Jan 11 2007
I maintain a Windows server running IIS and SQL Server. Normally, it runs without problems and I periodically check to make sure everything is ok.
A couple of days ago, people were complaining that they had problems uploading documents to the server. I checked it and saw that SQL Server was using about 1 GB of RAM. The server has 2 GB installed memory, but in spite of that, the server was running extremely slow. You could actually watch dialog boxes being painted on the screen!
I restarted the SQL Server service and it was back to using 37 MB of RAM, but I watched it take more and more memory throughout the day. Eventually, it was using around 400 MB of RAM even though the computer had light usage that day.
The first thought was that this must be a bug in SQL Server … a memory leak to be more precise. After some research, it was discovered that this isn’t a bug in the software, but its a feature.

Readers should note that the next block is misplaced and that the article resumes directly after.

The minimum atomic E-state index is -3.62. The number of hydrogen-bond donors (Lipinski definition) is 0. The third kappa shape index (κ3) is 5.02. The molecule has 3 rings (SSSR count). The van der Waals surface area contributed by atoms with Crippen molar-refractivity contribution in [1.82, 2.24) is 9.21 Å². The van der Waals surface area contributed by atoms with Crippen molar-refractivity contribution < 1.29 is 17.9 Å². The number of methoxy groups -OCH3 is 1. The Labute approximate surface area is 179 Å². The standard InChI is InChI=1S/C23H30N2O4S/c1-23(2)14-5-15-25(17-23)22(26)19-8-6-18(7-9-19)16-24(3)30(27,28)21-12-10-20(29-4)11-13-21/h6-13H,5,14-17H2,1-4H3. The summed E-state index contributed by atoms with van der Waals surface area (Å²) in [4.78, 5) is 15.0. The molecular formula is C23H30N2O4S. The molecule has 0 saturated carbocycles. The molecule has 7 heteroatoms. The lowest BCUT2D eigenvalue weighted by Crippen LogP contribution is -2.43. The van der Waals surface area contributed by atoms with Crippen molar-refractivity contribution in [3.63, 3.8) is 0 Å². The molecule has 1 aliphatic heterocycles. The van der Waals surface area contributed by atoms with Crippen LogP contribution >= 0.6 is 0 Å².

SQL Server by design grabs as much RAM as it can. The more memory it has, the larger its cache will be which will allow it to respond faster to more queries without disk access. If other applications request memory, SQL server will release it to them. The problem is that the database server may not release the memory fast enough and could slow down performance of the entire computer. This is why its a good idea to have a dedicated database server.
You could limit the amount of memory that SQL Server can use, but it should be the only application running on your server. IIS and SQL Server should not share the same computer for commercial web hosting.